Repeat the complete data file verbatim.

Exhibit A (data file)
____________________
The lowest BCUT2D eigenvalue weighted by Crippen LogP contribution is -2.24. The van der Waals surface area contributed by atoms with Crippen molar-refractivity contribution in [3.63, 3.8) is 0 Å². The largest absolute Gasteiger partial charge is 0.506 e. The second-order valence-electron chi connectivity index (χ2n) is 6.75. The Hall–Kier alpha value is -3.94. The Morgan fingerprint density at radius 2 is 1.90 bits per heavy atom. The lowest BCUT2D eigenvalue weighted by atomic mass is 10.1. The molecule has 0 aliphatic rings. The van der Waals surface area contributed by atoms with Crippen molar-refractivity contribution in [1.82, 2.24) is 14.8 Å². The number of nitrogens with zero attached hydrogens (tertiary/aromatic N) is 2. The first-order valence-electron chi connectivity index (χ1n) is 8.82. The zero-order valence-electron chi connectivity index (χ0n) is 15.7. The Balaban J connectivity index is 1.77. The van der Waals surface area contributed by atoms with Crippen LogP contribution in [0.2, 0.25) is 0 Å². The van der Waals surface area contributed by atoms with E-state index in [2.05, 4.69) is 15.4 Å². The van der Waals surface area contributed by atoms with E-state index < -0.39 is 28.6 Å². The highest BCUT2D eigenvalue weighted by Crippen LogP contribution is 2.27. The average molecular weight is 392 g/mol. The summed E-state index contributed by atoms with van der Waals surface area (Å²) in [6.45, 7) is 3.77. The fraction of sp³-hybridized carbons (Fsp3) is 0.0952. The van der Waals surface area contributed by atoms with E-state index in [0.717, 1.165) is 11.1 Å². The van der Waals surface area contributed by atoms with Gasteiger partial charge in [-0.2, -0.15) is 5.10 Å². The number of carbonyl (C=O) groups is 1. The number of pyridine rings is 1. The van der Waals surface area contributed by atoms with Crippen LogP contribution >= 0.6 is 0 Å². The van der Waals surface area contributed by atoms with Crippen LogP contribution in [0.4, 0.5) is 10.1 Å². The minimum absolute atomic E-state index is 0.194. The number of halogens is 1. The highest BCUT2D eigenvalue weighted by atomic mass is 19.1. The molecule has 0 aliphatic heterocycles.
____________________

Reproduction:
The lowest BCUT2D eigenvalue weighted by Crippen LogP contribution is -2.24. The van der Waals surface area contributed by atoms with Crippen molar-refractivity contribution in [3.63, 3.8) is 0 Å². The largest absolute Gasteiger partial charge is 0.506 e. The second-order valence-electron chi connectivity index (χ2n) is 6.75. The Hall–Kier alpha value is -3.94. The Morgan fingerprint density at radius 2 is 1.90 bits per heavy atom. The lowest BCUT2D eigenvalue weighted by atomic mass is 10.1. The molecule has 0 aliphatic rings. The van der Waals surface area contributed by atoms with Crippen molar-refractivity contribution in [1.82, 2.24) is 14.8 Å². The number of nitrogens with zero attached hydrogens (tertiary/aromatic N) is 2. The first-order valence-electron chi connectivity index (χ1n) is 8.82. The zero-order valence-electron chi connectivity index (χ0n) is 15.7. The Balaban J connectivity index is 1.77. The van der Waals surface area contributed by atoms with Crippen LogP contribution in [0.2, 0.25) is 0 Å². The van der Waals surface area contributed by atoms with E-state index in [2.05, 4.69) is 15.4 Å². The van der Waals surface area contributed by atoms with E-state index < -0.39 is 28.6 Å². The highest BCUT2D eigenvalue weighted by Crippen LogP contribution is 2.27. The average molecular weight is 392 g/mol. The summed E-state index contributed by atoms with van der Waals surface area (Å²) in [6.45, 7) is 3.77. The fraction of sp³-hybridized carbons (Fsp3) is 0.0952. The van der Waals surface area contributed by atoms with E-state index in [0.717, 1.165) is 11.1 Å². The van der Waals surface area contributed by atoms with Gasteiger partial charge in [-0.2, -0.15) is 5.10 Å². The number of carbonyl (C=O) groups is 1. The number of pyridine rings is 1. The van der Waals surface area contributed by atoms with Crippen LogP contribution >= 0.6 is 0 Å². The van der Waals surface area contributed by atoms with Crippen LogP contribution in [0.4, 0.5) is 10.1 Å². The minimum absolute atomic E-state index is 0.194. The number of halogens is 1. The highest BCUT2D eigenvalue weighted by atomic mass is 19.1. The molecule has 0 aliphatic heterocycles.